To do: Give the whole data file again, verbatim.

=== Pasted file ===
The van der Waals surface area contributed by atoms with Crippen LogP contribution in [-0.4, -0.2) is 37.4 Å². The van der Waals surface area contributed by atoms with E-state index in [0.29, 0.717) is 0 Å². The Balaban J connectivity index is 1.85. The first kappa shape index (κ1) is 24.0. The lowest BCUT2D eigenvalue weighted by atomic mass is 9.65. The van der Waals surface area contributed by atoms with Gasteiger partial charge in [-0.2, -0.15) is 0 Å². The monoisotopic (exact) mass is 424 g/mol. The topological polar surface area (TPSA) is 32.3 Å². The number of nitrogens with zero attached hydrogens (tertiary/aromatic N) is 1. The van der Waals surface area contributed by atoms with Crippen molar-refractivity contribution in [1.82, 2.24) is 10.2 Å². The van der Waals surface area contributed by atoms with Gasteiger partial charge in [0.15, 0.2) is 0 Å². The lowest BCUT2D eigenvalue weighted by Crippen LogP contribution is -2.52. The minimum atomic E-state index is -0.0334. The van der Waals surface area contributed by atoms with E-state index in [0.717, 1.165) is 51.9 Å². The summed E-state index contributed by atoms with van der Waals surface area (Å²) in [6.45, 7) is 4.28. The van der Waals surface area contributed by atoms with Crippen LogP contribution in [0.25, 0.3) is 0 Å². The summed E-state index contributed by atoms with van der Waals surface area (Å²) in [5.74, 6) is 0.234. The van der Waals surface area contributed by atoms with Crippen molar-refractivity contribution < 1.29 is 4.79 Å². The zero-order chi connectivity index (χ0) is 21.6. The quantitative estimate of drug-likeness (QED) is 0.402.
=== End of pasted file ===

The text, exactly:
The van der Waals surface area contributed by atoms with Crippen LogP contribution in [-0.4, -0.2) is 37.4 Å². The van der Waals surface area contributed by atoms with E-state index in [0.29, 0.717) is 0 Å². The Balaban J connectivity index is 1.85. The first kappa shape index (κ1) is 24.0. The lowest BCUT2D eigenvalue weighted by atomic mass is 9.65. The van der Waals surface area contributed by atoms with Gasteiger partial charge in [-0.2, -0.15) is 0 Å². The monoisotopic (exact) mass is 424 g/mol. The topological polar surface area (TPSA) is 32.3 Å². The number of nitrogens with zero attached hydrogens (tertiary/aromatic N) is 1. The van der Waals surface area contributed by atoms with Crippen molar-refractivity contribution in [1.82, 2.24) is 10.2 Å². The van der Waals surface area contributed by atoms with Gasteiger partial charge in [0.15, 0.2) is 0 Å². The lowest BCUT2D eigenvalue weighted by Crippen LogP contribution is -2.52. The minimum atomic E-state index is -0.0334. The van der Waals surface area contributed by atoms with E-state index in [0.717, 1.165) is 51.9 Å². The summed E-state index contributed by atoms with van der Waals surface area (Å²) in [6.45, 7) is 4.28. The van der Waals surface area contributed by atoms with Crippen LogP contribution in [0.25, 0.3) is 0 Å². The summed E-state index contributed by atoms with van der Waals surface area (Å²) in [5.74, 6) is 0.234. The van der Waals surface area contributed by atoms with Crippen molar-refractivity contribution < 1.29 is 4.79 Å². The zero-order chi connectivity index (χ0) is 21.6. The quantitative estimate of drug-likeness (QED) is 0.402.